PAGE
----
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Orem mayor under investigation for misuse of retirement funds

FILE - Orem Mayor Richard Brunst speaks at a ground breaking ceremony at University Place in Orem on Thursday, Feb. 5, 2015.
FILE - Orem Mayor Richard Brunst speaks at a ground breaking ceremony at University Place in Orem on Thursday, Feb. 5, 2015.
Laura Seitz, Deseret News

OREM — Orem's mayor is under investigation for allegedly making unauthorized withdrawals from his city retirement account, the City Council said Thursday.

The city began looking into Mayor Richard Brunst in May after irregularities were discovered in forms he used to make withdrawals, according to city spokesman Steven Downs.

Brunst is accused of changing dates associated with his signature and the signatures of city employees, submitting the same signed forms for reimbursement requests multiple times, and submitting reimbursement requests more frequently than is permitted under his retirement plan.

The council brought in a third party to investigate the irregularities, and after discussing the situation in closed sessions decided this week to send the case to the Orem Police Department for an investigation, Downs said. The case has since been forwarded to a different law enforcement agency to avoid a conflict of interest.

Brunst described his actions as "a mistake of convenience."

"I am a very busy mayor, and I just didn’t give it the attention I should have," Brunst said. "For that, I’m at fault. I apologize to the citizens of Orem. I expect better behavior out of myself. The wrongdoing is mine. But there was no intent to do anything wrong."

In an apology statement issued Thursday, Brunst said that until the irregularities were brought to the attention of the city, he was not aware that there was a yearly limit on distributions from his 401K account.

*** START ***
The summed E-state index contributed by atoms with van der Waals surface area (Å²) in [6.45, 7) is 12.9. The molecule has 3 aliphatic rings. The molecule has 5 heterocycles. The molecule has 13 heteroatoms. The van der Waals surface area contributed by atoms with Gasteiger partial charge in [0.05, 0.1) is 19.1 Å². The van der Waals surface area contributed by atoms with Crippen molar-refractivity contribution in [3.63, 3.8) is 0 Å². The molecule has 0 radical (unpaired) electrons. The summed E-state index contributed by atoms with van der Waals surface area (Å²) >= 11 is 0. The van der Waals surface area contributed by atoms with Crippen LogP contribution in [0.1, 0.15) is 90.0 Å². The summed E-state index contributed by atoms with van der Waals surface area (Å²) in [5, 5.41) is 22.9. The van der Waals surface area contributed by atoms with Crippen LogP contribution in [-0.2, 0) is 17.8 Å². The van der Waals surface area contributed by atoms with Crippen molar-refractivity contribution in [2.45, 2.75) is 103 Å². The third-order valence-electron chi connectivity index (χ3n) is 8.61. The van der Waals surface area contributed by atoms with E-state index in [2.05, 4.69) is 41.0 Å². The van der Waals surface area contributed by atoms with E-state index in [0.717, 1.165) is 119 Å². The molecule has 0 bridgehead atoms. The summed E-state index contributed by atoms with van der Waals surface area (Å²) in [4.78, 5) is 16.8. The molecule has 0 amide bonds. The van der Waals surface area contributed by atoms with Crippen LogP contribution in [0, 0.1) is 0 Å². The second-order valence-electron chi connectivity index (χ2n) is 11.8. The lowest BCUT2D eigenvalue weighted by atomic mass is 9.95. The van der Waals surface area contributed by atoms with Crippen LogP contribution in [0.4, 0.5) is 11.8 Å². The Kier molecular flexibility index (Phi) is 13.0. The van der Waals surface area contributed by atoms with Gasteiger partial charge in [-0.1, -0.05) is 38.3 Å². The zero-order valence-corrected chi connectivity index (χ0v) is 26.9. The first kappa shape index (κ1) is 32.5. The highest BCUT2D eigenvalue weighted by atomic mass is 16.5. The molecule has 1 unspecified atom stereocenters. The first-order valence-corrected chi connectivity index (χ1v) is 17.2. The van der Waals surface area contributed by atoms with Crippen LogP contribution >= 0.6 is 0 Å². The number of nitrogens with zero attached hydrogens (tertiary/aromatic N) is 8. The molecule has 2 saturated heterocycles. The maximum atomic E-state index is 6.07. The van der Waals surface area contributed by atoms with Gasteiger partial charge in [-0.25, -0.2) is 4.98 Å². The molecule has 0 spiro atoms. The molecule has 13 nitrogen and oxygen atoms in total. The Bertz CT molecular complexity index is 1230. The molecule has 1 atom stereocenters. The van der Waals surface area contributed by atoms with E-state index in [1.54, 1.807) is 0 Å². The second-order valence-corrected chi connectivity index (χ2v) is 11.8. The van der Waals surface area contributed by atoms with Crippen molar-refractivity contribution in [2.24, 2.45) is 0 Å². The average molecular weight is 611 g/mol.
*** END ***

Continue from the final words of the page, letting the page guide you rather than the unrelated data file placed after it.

He also admitted to changing the dates on withdrawal forms over a period of three years and copying the same forms for multiple reimbursement requests, but said he had "no intention to do wrong."

Brunst noted that he did not believe his actions amounted to criminal behavior, as "no one has incurred any monetary or property damages in this case."

"I do not believe that this is a crime but rather a mistake on my part," Brunst said in his apology statement, adding that he "had no intent other than to expedite the submission of my own withdrawal request forms for my own money."

Brunst will remain on the job throughout the investigation, Downs said.

Councilman Sam Lentz said he believed Brunst taking accountability for his actions was "in his best interest, in the city’s best interest and the public’s best interest."

"I’m grateful that he’s taking some of those steps now and I’m eager for this process to be resolved," Lentz said.

Councilman Brent Sumner said he was also looking forward to the situation's resolution.

"We have a lot of good things going on in Orem," Sumner said. "We’ve got great momentum and we’re doing a lot for the city. I want to get past this and keep that going for our great community."

Contributing: Kira Hoffelmeyer